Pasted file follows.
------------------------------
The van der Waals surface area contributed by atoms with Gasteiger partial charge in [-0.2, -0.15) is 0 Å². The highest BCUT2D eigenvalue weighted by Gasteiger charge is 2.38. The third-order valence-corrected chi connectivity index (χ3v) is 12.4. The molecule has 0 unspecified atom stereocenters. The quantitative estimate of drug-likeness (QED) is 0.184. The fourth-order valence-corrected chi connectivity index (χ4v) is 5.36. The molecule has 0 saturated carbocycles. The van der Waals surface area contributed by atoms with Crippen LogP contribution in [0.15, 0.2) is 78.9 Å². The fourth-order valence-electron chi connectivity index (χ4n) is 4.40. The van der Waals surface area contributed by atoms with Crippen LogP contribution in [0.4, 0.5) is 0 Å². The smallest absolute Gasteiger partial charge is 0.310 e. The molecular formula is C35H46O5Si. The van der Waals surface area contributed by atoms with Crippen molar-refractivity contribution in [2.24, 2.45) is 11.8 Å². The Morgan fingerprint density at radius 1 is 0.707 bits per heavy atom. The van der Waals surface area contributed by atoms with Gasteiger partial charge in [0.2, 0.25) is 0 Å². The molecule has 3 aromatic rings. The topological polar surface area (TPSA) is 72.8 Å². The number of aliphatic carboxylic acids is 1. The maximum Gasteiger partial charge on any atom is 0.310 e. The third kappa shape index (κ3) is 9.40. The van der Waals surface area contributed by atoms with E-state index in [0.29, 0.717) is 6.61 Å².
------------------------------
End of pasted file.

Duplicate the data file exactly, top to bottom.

The van der Waals surface area contributed by atoms with Gasteiger partial charge in [-0.2, -0.15) is 0 Å². The highest BCUT2D eigenvalue weighted by Gasteiger charge is 2.38. The third-order valence-corrected chi connectivity index (χ3v) is 12.4. The molecule has 0 unspecified atom stereocenters. The quantitative estimate of drug-likeness (QED) is 0.184. The fourth-order valence-corrected chi connectivity index (χ4v) is 5.36. The molecule has 0 saturated carbocycles. The van der Waals surface area contributed by atoms with Crippen LogP contribution in [0.15, 0.2) is 78.9 Å². The fourth-order valence-electron chi connectivity index (χ4n) is 4.40. The van der Waals surface area contributed by atoms with Crippen LogP contribution in [0.4, 0.5) is 0 Å². The smallest absolute Gasteiger partial charge is 0.310 e. The molecular formula is C35H46O5Si. The van der Waals surface area contributed by atoms with Crippen molar-refractivity contribution in [2.24, 2.45) is 11.8 Å². The Morgan fingerprint density at radius 1 is 0.707 bits per heavy atom. The van der Waals surface area contributed by atoms with Gasteiger partial charge in [0.2, 0.25) is 0 Å². The molecule has 3 aromatic rings. The topological polar surface area (TPSA) is 72.8 Å². The number of aliphatic carboxylic acids is 1. The maximum Gasteiger partial charge on any atom is 0.310 e. The third kappa shape index (κ3) is 9.40. The van der Waals surface area contributed by atoms with E-state index in [0.29, 0.717) is 6.61 Å².